All posts by Christoph Roser

Mixed Model Sequencing – Introduction

In a mixed model production line, different products may have different work content at different stations. Hence, some stations may need a longer or shorter time depending on the product. This requires careful planning of the assembly line. If this is not taken into account, it may cause significant idle time with all stations along the line. This is the first of a (very) long series of posts looking at Mixed Model Sequencing (i.e., the behavior of unbalanced workloads, and different ways to address these issues). Continue reading Mixed Model Sequencing – Introduction

On Adjusting Supervisor Workload

In my last post I looked at the span of control. This is very related to the workload of the supervisor. Hence in this post I would like to discuss how to adjust the supervisor workload. Usually, this is to reduce the workload, as most shop-floor supervisors are in my opinion overworked and have no time left for improvement. In some cases, however, you may have a situation where you want to give the rare underworked supervisor more work. Most of the approaches presented will work in both directions. Let’s look at some ideas: Continue reading On Adjusting Supervisor Workload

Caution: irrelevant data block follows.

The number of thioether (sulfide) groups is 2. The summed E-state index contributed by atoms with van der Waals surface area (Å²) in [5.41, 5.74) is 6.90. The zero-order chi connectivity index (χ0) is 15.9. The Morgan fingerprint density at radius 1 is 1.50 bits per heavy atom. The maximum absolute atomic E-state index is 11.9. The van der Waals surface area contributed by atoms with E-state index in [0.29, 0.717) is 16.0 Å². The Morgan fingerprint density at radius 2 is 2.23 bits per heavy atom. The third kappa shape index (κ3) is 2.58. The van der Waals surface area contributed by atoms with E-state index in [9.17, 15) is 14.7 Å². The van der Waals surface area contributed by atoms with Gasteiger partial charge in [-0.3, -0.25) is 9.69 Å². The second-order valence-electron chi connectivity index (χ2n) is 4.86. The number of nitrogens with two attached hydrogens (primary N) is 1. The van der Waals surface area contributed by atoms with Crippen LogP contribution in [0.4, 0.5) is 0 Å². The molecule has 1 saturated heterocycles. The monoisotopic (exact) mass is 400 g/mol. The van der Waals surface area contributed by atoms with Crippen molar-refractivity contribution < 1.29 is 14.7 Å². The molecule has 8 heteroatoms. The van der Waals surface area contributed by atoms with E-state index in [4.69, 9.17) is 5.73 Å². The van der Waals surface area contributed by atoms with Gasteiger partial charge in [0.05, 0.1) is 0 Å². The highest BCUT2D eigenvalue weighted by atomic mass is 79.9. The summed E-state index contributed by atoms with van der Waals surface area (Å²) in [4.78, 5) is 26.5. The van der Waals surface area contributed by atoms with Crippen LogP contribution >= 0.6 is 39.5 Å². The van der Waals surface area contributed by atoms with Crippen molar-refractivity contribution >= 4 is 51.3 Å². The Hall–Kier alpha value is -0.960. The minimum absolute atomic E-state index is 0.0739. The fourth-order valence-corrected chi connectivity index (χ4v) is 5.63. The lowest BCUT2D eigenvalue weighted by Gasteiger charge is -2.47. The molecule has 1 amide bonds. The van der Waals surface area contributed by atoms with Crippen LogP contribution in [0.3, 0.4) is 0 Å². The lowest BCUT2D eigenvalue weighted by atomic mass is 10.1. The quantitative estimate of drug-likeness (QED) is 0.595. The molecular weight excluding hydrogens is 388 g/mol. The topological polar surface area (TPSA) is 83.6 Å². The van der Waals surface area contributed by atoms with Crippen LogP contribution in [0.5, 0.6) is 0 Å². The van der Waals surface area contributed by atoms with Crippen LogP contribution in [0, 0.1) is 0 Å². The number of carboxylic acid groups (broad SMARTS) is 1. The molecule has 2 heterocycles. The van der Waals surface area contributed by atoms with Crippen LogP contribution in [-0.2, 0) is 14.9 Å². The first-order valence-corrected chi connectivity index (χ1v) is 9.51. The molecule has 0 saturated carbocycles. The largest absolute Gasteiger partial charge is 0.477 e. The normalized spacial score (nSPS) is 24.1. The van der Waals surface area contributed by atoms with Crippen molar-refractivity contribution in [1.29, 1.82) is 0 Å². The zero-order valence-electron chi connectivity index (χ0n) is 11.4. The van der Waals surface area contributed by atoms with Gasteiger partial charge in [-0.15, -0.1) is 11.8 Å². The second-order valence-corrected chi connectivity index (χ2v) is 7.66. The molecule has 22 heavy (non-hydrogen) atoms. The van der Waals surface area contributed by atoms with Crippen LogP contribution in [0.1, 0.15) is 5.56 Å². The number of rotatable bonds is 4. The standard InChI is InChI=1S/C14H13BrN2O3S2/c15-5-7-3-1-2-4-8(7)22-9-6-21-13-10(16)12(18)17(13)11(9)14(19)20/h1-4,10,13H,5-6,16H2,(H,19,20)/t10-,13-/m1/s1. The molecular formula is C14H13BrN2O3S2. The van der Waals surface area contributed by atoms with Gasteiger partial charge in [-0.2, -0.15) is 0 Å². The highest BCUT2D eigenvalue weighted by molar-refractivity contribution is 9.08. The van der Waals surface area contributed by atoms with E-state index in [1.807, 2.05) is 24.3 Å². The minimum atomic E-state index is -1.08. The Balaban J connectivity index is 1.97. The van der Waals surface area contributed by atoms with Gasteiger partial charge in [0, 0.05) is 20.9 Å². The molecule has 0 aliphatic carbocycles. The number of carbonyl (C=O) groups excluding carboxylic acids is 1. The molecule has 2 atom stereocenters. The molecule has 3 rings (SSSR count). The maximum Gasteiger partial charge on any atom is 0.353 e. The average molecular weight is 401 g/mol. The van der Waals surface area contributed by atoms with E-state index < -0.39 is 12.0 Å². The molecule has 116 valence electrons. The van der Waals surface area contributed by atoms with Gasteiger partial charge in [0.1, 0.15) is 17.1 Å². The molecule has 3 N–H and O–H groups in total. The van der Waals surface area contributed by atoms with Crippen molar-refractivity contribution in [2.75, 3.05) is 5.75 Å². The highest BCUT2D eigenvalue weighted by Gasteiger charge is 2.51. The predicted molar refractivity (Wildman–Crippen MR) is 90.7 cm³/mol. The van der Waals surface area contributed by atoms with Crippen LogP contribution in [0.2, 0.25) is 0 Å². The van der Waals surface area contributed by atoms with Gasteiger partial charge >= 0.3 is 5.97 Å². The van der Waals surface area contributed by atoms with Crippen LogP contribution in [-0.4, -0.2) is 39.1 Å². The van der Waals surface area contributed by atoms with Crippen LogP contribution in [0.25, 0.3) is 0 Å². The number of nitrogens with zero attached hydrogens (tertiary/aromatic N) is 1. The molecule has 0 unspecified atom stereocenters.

Relation between Quantity and Cost in Manufacturing

Cost Volume See SawAs you surely know, it is more efficient to produce larger quantities. This is the economy of scale. In a recent post I talked about the Power of Six, a rule of thumb for the relation between lead time and cost. In this post I will show you a rule of thumb for the relation between quantity and cost. Credit for this rule goes to Juan Carlos Viela.
Continue reading Relation between Quantity and Cost in Manufacturing

Maintaining Weak FIFO in Parallel FIFO Lanes

Sometimes you would like to put more material in a single FIFO lane than the space you have available. In this case you would have to use a combination of two or more parallel FIFO lanes. In my last post I described how to maintain a strict FIFO sequence in parallel lanes. This post looks at an easier but less accurate method. Continue reading Maintaining Weak FIFO in Parallel FIFO Lanes